It’s not too dramatic to say the review’s implementation is viewed by many as racing’s last chance to get it right and a return to more lucrative days. A large crowd gathered in Hamilton on Thursday evening to hear the blueprint for the future.
“Mr Messara’s review delivers a blunt appraisal. He concludes the New Zealand’s racing industry is in a state of serious malaise, and requires urgent reform,” Peters said. “The review also warns thoroughbred horse racing is at a tipping point of irreparable damage.
“Mr Messara’s review delivers a blunt appraisal. He concludes the New Zealand’s racing industry is in a state of serious malaise, and requires urgent reform.” – Winston Peters.
“It confirms what many of us have been worried about for a number of years and highlights the need for the industry to turn itself around. The Government will now take the opportunity to fully assess Mr Messara’s report.
“My intention is to have officials produce a Cabinet paper with a set of recommendations for decision. While it is too early to say what Cabinet will agree upon, the severity of the situation means the status quo is unlikely to prevail.
“While it is too early to say what Cabinet will agree upon, the severity of the situation means the status quo is unlikely to prevail.” – Winston Peters.
“Racing is a significant industry built on passionate support. It has created an industry with $1.6 billion to GDP annually and is a major employer. As a nation, we should nurture this industry and grow it into something even greater.
“The vital signs of the industry are dreadful, but we’re intent on moving forward. Change is challenging and restoration is necessary. It’s reform or die, there is no off-course substitute.”
Racecourses have to go
Among Messara’s main recommendations are slashing the country’s racecourses by nearly half, three synthetic tracks and outsourcing TAB activities to cut costs with a doubling of prizemoney essential for the industry’s well-being.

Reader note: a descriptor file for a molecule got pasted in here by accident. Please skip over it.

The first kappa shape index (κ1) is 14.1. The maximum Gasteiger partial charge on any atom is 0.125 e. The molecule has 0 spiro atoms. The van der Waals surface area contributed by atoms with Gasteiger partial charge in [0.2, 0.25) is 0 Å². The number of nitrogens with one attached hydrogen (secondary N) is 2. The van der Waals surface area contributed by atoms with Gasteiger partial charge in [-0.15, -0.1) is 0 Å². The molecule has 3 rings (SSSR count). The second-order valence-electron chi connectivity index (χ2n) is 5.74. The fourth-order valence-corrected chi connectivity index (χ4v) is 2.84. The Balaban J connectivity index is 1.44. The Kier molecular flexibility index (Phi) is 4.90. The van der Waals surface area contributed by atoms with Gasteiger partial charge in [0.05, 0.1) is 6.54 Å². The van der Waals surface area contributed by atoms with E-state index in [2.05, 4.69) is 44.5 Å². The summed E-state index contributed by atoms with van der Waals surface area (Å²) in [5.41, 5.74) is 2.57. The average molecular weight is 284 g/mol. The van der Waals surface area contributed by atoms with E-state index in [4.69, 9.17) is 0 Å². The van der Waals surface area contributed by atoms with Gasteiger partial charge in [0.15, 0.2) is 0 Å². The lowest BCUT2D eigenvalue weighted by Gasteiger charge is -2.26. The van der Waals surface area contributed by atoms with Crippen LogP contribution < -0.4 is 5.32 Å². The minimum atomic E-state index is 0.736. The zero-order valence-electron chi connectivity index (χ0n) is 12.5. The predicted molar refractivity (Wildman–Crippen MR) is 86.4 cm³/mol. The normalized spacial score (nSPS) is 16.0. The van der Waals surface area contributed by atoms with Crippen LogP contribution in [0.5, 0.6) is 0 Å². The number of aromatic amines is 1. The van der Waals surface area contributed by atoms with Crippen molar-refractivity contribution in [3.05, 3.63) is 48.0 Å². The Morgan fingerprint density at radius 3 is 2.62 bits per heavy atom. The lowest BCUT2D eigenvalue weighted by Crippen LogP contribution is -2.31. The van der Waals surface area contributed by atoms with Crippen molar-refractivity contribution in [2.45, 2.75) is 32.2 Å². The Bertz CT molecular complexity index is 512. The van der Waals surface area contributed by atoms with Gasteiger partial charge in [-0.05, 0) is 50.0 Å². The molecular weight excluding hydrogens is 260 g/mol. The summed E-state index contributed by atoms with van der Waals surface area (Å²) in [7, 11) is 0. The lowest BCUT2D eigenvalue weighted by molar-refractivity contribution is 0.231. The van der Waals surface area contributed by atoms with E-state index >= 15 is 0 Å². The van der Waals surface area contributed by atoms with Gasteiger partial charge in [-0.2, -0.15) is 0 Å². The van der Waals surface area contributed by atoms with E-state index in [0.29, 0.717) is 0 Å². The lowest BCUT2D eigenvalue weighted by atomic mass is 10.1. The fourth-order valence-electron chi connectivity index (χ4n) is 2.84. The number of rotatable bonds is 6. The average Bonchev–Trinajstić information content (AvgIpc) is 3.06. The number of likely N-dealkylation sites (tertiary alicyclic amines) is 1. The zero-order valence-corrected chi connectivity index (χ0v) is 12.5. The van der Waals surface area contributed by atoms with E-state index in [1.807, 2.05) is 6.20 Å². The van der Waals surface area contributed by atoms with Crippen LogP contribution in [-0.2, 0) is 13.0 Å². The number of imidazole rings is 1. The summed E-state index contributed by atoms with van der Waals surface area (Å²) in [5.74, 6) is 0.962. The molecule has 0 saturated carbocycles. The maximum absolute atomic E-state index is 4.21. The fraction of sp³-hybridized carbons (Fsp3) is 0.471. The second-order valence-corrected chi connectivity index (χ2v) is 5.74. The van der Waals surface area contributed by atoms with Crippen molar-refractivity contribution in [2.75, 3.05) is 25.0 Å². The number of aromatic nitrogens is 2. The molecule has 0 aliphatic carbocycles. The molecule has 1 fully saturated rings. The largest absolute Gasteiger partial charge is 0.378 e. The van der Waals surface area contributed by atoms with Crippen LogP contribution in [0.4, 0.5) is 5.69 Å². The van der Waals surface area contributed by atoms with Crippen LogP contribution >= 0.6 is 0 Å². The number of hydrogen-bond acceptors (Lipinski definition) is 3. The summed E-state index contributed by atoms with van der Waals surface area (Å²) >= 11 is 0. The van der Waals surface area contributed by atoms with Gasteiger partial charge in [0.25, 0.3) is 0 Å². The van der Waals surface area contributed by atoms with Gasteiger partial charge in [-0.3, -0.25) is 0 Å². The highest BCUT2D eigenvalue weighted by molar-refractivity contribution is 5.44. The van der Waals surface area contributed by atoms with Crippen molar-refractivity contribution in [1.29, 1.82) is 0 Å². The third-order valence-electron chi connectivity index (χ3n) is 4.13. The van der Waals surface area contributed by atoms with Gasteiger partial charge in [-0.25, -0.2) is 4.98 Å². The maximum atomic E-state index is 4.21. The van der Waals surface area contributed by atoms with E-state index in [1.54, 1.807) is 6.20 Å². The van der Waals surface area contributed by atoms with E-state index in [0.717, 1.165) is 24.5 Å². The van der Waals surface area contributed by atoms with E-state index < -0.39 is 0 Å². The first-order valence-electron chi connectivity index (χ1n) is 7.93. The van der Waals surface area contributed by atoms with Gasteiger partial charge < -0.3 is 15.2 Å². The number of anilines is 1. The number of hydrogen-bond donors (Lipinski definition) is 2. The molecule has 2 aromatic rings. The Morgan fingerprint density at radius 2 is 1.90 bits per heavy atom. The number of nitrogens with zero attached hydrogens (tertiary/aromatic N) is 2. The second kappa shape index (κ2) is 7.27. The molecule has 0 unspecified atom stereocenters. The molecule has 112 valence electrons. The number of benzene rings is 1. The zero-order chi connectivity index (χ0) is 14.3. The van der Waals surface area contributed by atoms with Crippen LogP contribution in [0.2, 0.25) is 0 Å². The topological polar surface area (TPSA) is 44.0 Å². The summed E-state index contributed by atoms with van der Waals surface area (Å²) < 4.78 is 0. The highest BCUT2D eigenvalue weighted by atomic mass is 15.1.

“I’m deeply distressed by the state of the New Zealand industry,” Messara said in a video link. “I estimate in New Zealand’s case that stakes need to double. The New Zealand industry can have the brighter future it deserves.
“A reduction in the number of racecourses is an essential part of the overall package and it’s achievable. I look forward to seeing New Zealand racing rise again.”
“A reduction in the number of racecourses is an essential part of the overall package and it’s achievable. I look forward to seeing New Zealand racing rise again.” – John Messara.
New Zealand Thoroughbred Racing Chief Executive Bernard Saundry called for unity in light of the report. “I think it’s certainly a game-changer and it’s what the industry needs,” he said. “The frame work is well-established now and all participants have to get behind it.
“John has put an awful lot of analysis into his recommendations and it’s important that Government and the industry push it through together. It’s about all parties making a better world for all three codes.”
A question of respect
New Zealand Trainers’ President Tony Pike emphasised how important it was that an identity of Messara’s profile had voiced deep concerns and ways toward a brighter future. “Someone as respected as John has put it all on paper and we have to get behind it and go forward,” he said.
“It’s the first time we’ve got the stars aligned with the Racing Minister and coalition support. John Messara is extremely respected and with the Budget next year the industry has to support the recommendations and drive them through quite quickly.
“We need to get money into the industry. If we don’t follow the recommendations as an industry, we’re pretty much doomed – it’s last chance saloon stuff, but there is light at the end of the tunnel. There was a massive turn-out.”
“If we don’t follow the recommendations as an industry, we’re pretty much doomed – it’s last chance saloon stuff, but there is light at the end of the tunnel.” – Tony Pike
Breeder and owner Les Archer said the bulk of the report’s findings would be supported by participants. “I would say 90 per cent of the people in the industry will get behind 90 percent of the points made.
“There may be questions about support for change and that some clubs will miss out, bit I just think it’s about getting started and implementing the recommendations.”
TDN AusNZ will provide further detailed analysis and comment on the Messara report in our next edition.